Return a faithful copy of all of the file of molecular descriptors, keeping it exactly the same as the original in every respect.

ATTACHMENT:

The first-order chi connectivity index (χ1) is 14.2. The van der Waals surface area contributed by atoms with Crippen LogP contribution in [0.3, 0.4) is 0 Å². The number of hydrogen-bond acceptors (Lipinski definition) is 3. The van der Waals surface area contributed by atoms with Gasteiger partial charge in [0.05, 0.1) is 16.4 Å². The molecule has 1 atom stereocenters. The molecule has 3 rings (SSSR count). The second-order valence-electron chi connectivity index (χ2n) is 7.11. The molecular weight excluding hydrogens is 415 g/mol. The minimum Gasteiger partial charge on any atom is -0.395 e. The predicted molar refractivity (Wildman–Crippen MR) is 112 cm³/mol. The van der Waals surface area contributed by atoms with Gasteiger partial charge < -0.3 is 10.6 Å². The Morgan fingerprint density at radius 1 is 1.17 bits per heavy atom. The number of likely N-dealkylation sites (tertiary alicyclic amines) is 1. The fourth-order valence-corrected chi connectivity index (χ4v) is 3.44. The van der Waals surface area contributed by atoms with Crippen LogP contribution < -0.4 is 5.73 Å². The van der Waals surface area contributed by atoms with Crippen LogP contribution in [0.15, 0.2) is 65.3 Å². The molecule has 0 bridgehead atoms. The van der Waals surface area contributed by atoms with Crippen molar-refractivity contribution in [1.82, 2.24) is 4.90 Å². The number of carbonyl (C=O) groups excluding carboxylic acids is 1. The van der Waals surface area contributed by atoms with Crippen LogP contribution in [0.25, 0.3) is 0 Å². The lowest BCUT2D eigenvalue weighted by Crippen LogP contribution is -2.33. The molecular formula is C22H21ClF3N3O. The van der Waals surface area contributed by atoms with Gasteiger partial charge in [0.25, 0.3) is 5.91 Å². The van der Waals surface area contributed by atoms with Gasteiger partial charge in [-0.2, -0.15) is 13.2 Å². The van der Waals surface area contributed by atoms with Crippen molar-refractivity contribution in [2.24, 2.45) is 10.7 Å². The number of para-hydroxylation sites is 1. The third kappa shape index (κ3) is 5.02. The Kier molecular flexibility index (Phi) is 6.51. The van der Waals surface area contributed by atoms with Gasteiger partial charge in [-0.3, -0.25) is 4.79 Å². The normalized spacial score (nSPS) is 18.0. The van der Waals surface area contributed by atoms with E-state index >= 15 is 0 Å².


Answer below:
The first-order chi connectivity index (χ1) is 14.2. The van der Waals surface area contributed by atoms with Crippen LogP contribution in [0.3, 0.4) is 0 Å². The number of hydrogen-bond acceptors (Lipinski definition) is 3. The van der Waals surface area contributed by atoms with Gasteiger partial charge in [0.05, 0.1) is 16.4 Å². The molecule has 1 atom stereocenters. The molecule has 3 rings (SSSR count). The second-order valence-electron chi connectivity index (χ2n) is 7.11. The molecular weight excluding hydrogens is 415 g/mol. The minimum Gasteiger partial charge on any atom is -0.395 e. The predicted molar refractivity (Wildman–Crippen MR) is 112 cm³/mol. The van der Waals surface area contributed by atoms with Gasteiger partial charge < -0.3 is 10.6 Å². The Morgan fingerprint density at radius 1 is 1.17 bits per heavy atom. The number of likely N-dealkylation sites (tertiary alicyclic amines) is 1. The fourth-order valence-corrected chi connectivity index (χ4v) is 3.44. The van der Waals surface area contributed by atoms with Crippen LogP contribution < -0.4 is 5.73 Å². The van der Waals surface area contributed by atoms with Crippen LogP contribution in [0.15, 0.2) is 65.3 Å². The molecule has 0 bridgehead atoms. The van der Waals surface area contributed by atoms with Crippen molar-refractivity contribution in [1.82, 2.24) is 4.90 Å². The number of carbonyl (C=O) groups excluding carboxylic acids is 1. The van der Waals surface area contributed by atoms with Crippen LogP contribution in [0.25, 0.3) is 0 Å². The lowest BCUT2D eigenvalue weighted by Crippen LogP contribution is -2.33. The molecular formula is C22H21ClF3N3O. The van der Waals surface area contributed by atoms with Gasteiger partial charge in [0.25, 0.3) is 5.91 Å². The van der Waals surface area contributed by atoms with Gasteiger partial charge in [-0.2, -0.15) is 13.2 Å². The van der Waals surface area contributed by atoms with Crippen molar-refractivity contribution in [2.24, 2.45) is 10.7 Å². The number of para-hydroxylation sites is 1. The third kappa shape index (κ3) is 5.02. The Kier molecular flexibility index (Phi) is 6.51. The van der Waals surface area contributed by atoms with Gasteiger partial charge in [-0.3, -0.25) is 4.79 Å². The normalized spacial score (nSPS) is 18.0. The van der Waals surface area contributed by atoms with E-state index >= 15 is 0 Å².